Revisiting the “Model of Place”: A Comparative Study of Placemaking and Sustainability

Open Access Journal | ISSN: 2183-7635

Article | Open Access

Revisiting the “Model of Place”: A Comparative Study of Placemaking and Sustainability


  • Ensiyeh Ghavampour Urban Entrepreneur, New Zealand
  • Brenda Vale School of Architecture, Victoria University of Wellington, New Zealand


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Abstract:  The literature on sustainability policies and placemaking strategies reveals the inadequacy of both concepts to address current urban issues suggesting the need for new approaches. Sustainability researchers and policy makers are seeking an integrated approach to sustainability within which placemaking is a powerful tool in achieving sustainability goals. However, despite this rising awareness of place and its value, there is growing concern that the value of place and its urban meaning is declining. Placemaking appears to have changed from being an authentic everyday practice to a professional responsibility, and the understanding of the intangible character of place is mainly lost in the modern making of places. The emphasis of designers on physical design attributes assumes a fragile model of causality, underestimating the other necessary components for placemaking—behaviour and meaning. Comparing models of sustainability and place, this article suggests that there is need for a shift from the current model of placemaking towards a strong model of progress and balance in creating quality places. The article also describes the implications of the new model for design practice and how it could be used with the goal of achieving both placemaking and sustainability visions.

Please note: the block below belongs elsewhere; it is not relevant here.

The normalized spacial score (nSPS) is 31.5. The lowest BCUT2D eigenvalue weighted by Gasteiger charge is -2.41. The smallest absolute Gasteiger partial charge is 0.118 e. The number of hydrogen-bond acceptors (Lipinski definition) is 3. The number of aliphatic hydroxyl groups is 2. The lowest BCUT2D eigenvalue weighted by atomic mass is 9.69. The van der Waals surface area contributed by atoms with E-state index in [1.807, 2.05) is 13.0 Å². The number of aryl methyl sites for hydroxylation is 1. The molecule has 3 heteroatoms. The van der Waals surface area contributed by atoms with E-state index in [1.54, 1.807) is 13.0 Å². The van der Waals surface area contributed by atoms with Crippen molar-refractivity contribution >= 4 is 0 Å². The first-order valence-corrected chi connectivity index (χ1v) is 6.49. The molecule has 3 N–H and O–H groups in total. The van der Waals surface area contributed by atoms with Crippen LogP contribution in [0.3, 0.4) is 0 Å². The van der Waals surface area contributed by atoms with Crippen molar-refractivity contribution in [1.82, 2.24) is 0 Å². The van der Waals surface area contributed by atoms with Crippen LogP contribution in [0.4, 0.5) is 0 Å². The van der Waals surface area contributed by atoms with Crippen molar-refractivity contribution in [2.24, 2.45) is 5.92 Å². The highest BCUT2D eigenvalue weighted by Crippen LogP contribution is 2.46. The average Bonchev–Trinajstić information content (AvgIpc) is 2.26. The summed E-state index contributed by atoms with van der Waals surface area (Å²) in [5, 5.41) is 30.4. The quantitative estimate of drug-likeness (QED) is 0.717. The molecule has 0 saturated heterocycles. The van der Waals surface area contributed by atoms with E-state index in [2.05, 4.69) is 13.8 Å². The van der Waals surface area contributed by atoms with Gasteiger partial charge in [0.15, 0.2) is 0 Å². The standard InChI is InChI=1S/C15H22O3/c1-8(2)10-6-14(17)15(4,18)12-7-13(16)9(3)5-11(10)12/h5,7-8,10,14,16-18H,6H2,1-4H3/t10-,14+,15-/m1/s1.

Keywords:  community building; model of place; place; placemaking; sense of place; sustainability

Published:   30 June 2019


DOI: https://doi.org/10.17645/up.v4i2.2015


© Ensiyeh Ghavampour, Brenda Vale. This is an open access article distributed under the terms of the Creative Commons Attribution 4.0 license (http://creativecommons.org/licenses/by/4.0), which permits any use, distribution, and reproduction of the work without further permission provided the original author(s) and source are credited.